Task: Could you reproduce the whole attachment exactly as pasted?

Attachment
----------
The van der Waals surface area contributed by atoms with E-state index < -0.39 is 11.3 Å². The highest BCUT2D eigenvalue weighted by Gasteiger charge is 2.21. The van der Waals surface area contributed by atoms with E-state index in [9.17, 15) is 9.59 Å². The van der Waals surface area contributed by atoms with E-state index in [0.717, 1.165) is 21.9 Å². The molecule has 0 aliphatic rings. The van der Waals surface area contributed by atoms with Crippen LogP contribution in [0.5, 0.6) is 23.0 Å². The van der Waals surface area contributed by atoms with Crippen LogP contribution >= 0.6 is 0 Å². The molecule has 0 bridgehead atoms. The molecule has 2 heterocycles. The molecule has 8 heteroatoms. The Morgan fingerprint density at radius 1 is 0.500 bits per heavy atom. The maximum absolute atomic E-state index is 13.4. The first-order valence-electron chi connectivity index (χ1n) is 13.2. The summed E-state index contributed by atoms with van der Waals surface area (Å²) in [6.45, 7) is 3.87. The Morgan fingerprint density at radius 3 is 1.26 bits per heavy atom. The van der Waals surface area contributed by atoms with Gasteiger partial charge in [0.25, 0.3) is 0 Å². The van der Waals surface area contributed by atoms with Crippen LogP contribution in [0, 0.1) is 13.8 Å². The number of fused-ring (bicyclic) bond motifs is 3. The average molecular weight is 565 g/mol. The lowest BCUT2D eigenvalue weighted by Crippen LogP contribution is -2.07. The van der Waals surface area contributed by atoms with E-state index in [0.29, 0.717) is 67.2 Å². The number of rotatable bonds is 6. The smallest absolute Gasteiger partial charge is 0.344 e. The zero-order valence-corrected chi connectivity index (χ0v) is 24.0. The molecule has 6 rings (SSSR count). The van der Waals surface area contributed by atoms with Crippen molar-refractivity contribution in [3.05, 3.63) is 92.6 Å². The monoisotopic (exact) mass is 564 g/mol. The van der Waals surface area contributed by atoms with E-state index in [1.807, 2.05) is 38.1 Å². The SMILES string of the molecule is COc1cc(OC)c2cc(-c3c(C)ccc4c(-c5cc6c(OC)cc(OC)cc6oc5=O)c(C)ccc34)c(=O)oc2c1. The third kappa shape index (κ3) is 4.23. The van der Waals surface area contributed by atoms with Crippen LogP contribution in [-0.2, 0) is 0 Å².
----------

The van der Waals surface area contributed by atoms with E-state index < -0.39 is 11.3 Å². The highest BCUT2D eigenvalue weighted by Gasteiger charge is 2.21. The van der Waals surface area contributed by atoms with E-state index in [9.17, 15) is 9.59 Å². The van der Waals surface area contributed by atoms with E-state index in [0.717, 1.165) is 21.9 Å². The molecule has 0 aliphatic rings. The van der Waals surface area contributed by atoms with Crippen LogP contribution in [0.5, 0.6) is 23.0 Å². The van der Waals surface area contributed by atoms with Crippen LogP contribution >= 0.6 is 0 Å². The molecule has 0 bridgehead atoms. The molecule has 2 heterocycles. The molecule has 8 heteroatoms. The Morgan fingerprint density at radius 1 is 0.500 bits per heavy atom. The maximum absolute atomic E-state index is 13.4. The first-order valence-electron chi connectivity index (χ1n) is 13.2. The summed E-state index contributed by atoms with van der Waals surface area (Å²) in [6.45, 7) is 3.87. The Morgan fingerprint density at radius 3 is 1.26 bits per heavy atom. The van der Waals surface area contributed by atoms with Gasteiger partial charge in [0.25, 0.3) is 0 Å². The van der Waals surface area contributed by atoms with Crippen LogP contribution in [0, 0.1) is 13.8 Å². The number of fused-ring (bicyclic) bond motifs is 3. The average molecular weight is 565 g/mol. The lowest BCUT2D eigenvalue weighted by Crippen LogP contribution is -2.07. The van der Waals surface area contributed by atoms with E-state index in [0.29, 0.717) is 67.2 Å². The number of rotatable bonds is 6. The smallest absolute Gasteiger partial charge is 0.344 e. The zero-order valence-corrected chi connectivity index (χ0v) is 24.0. The molecule has 6 rings (SSSR count). The van der Waals surface area contributed by atoms with Crippen molar-refractivity contribution in [3.05, 3.63) is 92.6 Å². The monoisotopic (exact) mass is 564 g/mol. The van der Waals surface area contributed by atoms with E-state index in [1.807, 2.05) is 38.1 Å². The SMILES string of the molecule is COc1cc(OC)c2cc(-c3c(C)ccc4c(-c5cc6c(OC)cc(OC)cc6oc5=O)c(C)ccc34)c(=O)oc2c1. The third kappa shape index (κ3) is 4.23. The van der Waals surface area contributed by atoms with Crippen LogP contribution in [-0.2, 0) is 0 Å².